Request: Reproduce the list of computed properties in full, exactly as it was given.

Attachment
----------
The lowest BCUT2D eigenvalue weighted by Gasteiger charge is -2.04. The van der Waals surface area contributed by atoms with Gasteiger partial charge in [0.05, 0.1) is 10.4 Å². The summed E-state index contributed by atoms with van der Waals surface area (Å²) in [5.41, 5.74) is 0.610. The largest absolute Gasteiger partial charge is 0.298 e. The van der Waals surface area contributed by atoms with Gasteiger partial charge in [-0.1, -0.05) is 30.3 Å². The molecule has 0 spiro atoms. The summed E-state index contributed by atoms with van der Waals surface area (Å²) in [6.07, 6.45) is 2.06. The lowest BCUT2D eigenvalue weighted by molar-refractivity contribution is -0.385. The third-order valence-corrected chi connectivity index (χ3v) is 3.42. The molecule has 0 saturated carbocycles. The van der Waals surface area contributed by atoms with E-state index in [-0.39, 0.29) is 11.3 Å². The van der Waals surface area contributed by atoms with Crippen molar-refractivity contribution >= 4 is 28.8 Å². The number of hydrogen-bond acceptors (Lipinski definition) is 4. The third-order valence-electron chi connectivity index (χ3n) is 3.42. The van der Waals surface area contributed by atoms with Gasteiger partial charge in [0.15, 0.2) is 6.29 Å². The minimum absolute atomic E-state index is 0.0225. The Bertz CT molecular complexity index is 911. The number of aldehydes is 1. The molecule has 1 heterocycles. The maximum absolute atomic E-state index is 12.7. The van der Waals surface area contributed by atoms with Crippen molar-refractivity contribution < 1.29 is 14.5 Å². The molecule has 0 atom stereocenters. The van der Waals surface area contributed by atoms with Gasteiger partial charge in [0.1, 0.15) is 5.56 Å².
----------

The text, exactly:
The lowest BCUT2D eigenvalue weighted by Gasteiger charge is -2.04. The van der Waals surface area contributed by atoms with Gasteiger partial charge in [0.05, 0.1) is 10.4 Å². The summed E-state index contributed by atoms with van der Waals surface area (Å²) in [5.41, 5.74) is 0.610. The largest absolute Gasteiger partial charge is 0.298 e. The van der Waals surface area contributed by atoms with Gasteiger partial charge in [-0.1, -0.05) is 30.3 Å². The molecule has 0 spiro atoms. The summed E-state index contributed by atoms with van der Waals surface area (Å²) in [6.07, 6.45) is 2.06. The lowest BCUT2D eigenvalue weighted by molar-refractivity contribution is -0.385. The third-order valence-corrected chi connectivity index (χ3v) is 3.42. The molecule has 0 saturated carbocycles. The van der Waals surface area contributed by atoms with E-state index in [-0.39, 0.29) is 11.3 Å². The van der Waals surface area contributed by atoms with Crippen molar-refractivity contribution >= 4 is 28.8 Å². The number of hydrogen-bond acceptors (Lipinski definition) is 4. The third-order valence-electron chi connectivity index (χ3n) is 3.42. The van der Waals surface area contributed by atoms with Gasteiger partial charge in [0.15, 0.2) is 6.29 Å². The minimum absolute atomic E-state index is 0.0225. The Bertz CT molecular complexity index is 911. The number of aldehydes is 1. The molecule has 1 heterocycles. The maximum absolute atomic E-state index is 12.7. The van der Waals surface area contributed by atoms with Crippen molar-refractivity contribution < 1.29 is 14.5 Å². The molecule has 0 atom stereocenters. The van der Waals surface area contributed by atoms with Gasteiger partial charge in [0.1, 0.15) is 5.56 Å².